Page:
Protection against an Escherichia Coli-induced sepsis by alkaline phosphatase in miceVerweij, W., Bentala, H., Huizenga-Van der Vlag, A., van Loenen - Weemaes, A., Kooi, K., Meijer, D. & Poelstra, K., Aug-2004, In : Shock. 22, 2, p. 174 - 179 6 p.
Research output: Contribution to journal › Article › Academic › peer-review
Alkaline phosphatase (AP) is a phosphate transferase present in bacteria and eukaryotes. In previous studies, we have shown that AP is able to dephosphorylate lipopolysaccharide (LPS) at physiological pH levels. Because LPS is the causative agent of gram-negative sepsis, we hypothesize that AP might be used as a medication during early stages of LPS-induced septic shock. We have demonstrated protective effects of AP when this enzyme was administered simultaneously with LPS. However, a major question of anti-LPS therapies is whether they are also effective after systemic infiltration of whole bacteria and if they also act in later stages of the disease. To test this, we explored the protective effects of AP from human placenta (pIAP) in a bacterial challenge model in Balb/c mice. AP was intravenously administered 20 min after a bacterial intraperitoneal inoculation of 2 to 5 x 10(7) CFU of Escherichia coli suspended in a 100-muL volume of saline. It was shown that AP attenuated the systemic host response upon E. coli. Body temperature was normalized as compared with untreated septic mice. Also, serum nitric oxide levels 24 h after the injection of bacteria were reduced almost to control levels in mice that received AP. Moreover, survival after 24 h was significantly higher in the AP-treated group compared with the nontreated control group.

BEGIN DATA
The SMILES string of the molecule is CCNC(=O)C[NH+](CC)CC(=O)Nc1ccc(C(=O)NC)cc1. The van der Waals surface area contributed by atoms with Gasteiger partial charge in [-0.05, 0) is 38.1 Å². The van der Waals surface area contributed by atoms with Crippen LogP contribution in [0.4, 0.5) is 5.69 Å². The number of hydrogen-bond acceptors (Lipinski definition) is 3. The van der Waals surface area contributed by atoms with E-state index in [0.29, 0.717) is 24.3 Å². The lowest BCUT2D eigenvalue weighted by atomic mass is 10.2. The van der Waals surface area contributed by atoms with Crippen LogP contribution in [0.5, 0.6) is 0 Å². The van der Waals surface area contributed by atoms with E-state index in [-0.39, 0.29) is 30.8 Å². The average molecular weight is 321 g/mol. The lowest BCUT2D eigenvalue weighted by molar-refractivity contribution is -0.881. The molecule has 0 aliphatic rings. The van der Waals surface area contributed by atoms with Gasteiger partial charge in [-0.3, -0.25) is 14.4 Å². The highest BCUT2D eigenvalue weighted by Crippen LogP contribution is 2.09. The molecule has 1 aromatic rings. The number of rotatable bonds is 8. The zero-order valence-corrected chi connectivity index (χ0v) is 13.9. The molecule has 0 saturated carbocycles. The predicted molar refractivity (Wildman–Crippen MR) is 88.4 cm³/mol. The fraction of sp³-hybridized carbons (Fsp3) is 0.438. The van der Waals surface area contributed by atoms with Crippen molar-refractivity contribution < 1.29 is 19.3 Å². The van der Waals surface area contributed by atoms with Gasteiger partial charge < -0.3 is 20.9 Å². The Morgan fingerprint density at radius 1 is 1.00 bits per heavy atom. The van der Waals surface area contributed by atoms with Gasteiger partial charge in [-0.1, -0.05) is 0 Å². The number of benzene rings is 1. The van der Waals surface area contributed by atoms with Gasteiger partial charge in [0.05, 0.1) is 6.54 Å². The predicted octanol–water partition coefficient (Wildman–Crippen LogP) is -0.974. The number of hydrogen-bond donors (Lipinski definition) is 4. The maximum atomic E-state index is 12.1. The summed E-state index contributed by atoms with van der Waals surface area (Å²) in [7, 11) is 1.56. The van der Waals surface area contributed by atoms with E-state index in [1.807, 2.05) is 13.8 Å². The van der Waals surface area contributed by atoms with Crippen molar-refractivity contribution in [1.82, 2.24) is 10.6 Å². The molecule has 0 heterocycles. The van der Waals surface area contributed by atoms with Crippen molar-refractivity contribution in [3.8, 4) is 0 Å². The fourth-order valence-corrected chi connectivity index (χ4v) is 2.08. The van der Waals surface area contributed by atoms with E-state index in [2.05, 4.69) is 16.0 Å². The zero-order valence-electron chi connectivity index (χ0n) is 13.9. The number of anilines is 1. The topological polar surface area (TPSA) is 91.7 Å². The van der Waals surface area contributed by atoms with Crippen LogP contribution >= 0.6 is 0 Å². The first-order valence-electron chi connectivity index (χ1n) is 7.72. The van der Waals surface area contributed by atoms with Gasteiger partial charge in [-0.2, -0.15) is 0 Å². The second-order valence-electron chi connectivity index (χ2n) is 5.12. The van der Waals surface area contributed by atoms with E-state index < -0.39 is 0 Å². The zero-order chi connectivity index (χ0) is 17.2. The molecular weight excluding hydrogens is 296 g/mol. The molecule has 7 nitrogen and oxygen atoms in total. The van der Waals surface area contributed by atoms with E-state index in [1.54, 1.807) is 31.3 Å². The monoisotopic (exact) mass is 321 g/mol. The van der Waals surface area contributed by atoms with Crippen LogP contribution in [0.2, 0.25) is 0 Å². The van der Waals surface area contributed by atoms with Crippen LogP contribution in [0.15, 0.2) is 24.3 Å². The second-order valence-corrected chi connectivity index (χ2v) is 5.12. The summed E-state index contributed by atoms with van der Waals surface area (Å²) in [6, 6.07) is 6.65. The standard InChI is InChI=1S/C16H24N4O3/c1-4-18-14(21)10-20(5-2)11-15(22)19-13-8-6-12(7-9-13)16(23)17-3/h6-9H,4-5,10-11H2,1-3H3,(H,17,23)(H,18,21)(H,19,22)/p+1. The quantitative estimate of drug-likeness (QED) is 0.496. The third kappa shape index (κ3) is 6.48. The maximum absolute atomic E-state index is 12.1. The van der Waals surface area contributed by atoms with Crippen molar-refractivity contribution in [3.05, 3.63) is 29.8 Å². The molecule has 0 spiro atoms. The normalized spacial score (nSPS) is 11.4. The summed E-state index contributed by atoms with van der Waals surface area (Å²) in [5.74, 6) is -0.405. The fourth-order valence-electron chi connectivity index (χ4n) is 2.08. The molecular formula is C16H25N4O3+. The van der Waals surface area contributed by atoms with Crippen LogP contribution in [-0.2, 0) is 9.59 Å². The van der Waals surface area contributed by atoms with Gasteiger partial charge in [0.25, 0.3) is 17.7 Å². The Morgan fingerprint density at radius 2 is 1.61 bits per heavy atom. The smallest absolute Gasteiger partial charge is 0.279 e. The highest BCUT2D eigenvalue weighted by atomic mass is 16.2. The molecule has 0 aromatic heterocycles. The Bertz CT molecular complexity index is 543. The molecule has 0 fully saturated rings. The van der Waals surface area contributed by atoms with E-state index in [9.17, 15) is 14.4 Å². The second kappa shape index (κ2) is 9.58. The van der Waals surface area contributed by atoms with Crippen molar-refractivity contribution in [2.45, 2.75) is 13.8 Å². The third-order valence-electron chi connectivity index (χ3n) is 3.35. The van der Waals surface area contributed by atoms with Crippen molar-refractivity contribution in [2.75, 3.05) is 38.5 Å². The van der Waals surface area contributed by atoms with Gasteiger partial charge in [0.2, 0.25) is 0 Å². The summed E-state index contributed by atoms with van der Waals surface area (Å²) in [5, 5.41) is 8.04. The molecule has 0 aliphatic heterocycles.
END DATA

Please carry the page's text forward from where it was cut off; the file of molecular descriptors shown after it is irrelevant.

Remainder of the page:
|Pages (from-to)||174 - 179|
|Number of pages||6|
|Publication status||Published - Aug-2004|
- animal model, septic shock, bacteria, NO, survival, ACTIVATED PROTEIN-C, MONOPHOSPHORYL-LIPID-A, TUMOR-NECROSIS-FACTOR, CONTROLLED-TRIAL, MONOCLONAL-ANTIBODY, UNITED-STATES, SEPTIC SHOCK, DOUBLE-BLIND, IN-VIVO, ENDOTOXIN